As Donald Trump has ascended to his new position and heralded in a new era of national and global uncertainty, I have been struck not by the outrage, the fear, the disgust—all of which are such profoundly true reactions—but rather by an emerging trend I’ve noticed of not naming Trump in writing about him. I’ve even seen, in lists of action items, the imploring to not use his name, to refer to him only as “45” and only if you must. Mostly explanations for this directive are not given—at most I’ll see a terse mention of how it affords him more power or contributes to the normalization of his actions, however morally heinous.
I have also noticed for many months now, since right around the time of the presidential debates, the rise of the phenomenon of nicknaming Trump (this was also when the country sat up and asked, Did he really just say ‘bad hombres’?; when it looked as though Trump was a penned bull, prepared to charge Clinton on stage; when his vile sound bite surfaced across the media—in short, when the matter of Trump finally became visceral, sensed).
This trend is now rife on social media. I’ve seen it acted out in a slew of ways. Some call him “Tramp” or “T***P” or “The Unpresident” or “He Who Must Not be Named.” Some of them, admittedly, make me want to chuckle a bit at first (“Chest-Pounder-in-Chief”), and some are mightily problematic in attacking Trump’s more distinctive physical characteristics (“Tiny Hands,” anything prefaced with “Cheeto,” references to “The Orange One,” or, as I have even seen recently, his name replaced merely with the orange emoji). These are far less amusing, as this tactic is fundamentally counterproductive, implementing and utilizing his own weak and petty strategies in an endless loop.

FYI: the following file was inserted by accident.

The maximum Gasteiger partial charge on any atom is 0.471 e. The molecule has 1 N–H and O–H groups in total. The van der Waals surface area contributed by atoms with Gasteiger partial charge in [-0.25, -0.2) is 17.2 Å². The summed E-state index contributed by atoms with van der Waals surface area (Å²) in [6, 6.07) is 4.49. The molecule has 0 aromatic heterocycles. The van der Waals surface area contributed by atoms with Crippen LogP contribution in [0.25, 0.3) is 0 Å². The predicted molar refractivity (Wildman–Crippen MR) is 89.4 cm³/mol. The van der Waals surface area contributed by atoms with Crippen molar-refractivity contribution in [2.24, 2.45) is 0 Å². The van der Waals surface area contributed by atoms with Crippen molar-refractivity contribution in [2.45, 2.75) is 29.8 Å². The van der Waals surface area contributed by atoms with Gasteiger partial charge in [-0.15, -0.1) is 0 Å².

The impulse makes so much sense. If we don’t acknowledge a name, then surely we cede no power to the thing which embodies it, right? As is so often the case with impulses, however, they seem to arise from either a primal fear in the face of a predator (the compulsion toward flight or fight), or our unmitigated wounds (I have been hurt in this way previously and so will strike back accordingly). The impulse to nickname—or to not name at all—is in truth, deeply unsettling. Perhaps because it is a form of omission that may as well be an acceptance of silence—of complicit, tacit proclamation that “I am afraid. I have already lost. I have ceded power.” It is an echo of this method so deeply ingrained in our own language, of describing a quality before the person. Of saying homeless before saying a human being who also is homeless.
Maybe you don’t utter the name of an old love. Maybe you can’t even bear to think the name of a loved one who has died. Maybe you use names as a placeholder for something that never was. A woman I know miscarried twice and named each child. She still writes their initials on her calendar—“I.M.’s due date” and “A.G.’s due date.”
Another, less evident, way of grieving might be the names we take on. Even giving a fake name to a barista at a local coffee shop can make you feel as though you’ve assumed an alternate way of being—that you can step outside of yourself for a moment. An authorial pseudonym may be protective. Internet trolls hide their abuses behind screennames. Celebrities assume personae all the time. They are methods of escape, of shielding, of anonymity. They are, inherently, ways to deflect the grief we might feel at our given names—the ones which provide us no escape route from our insecurities and fears.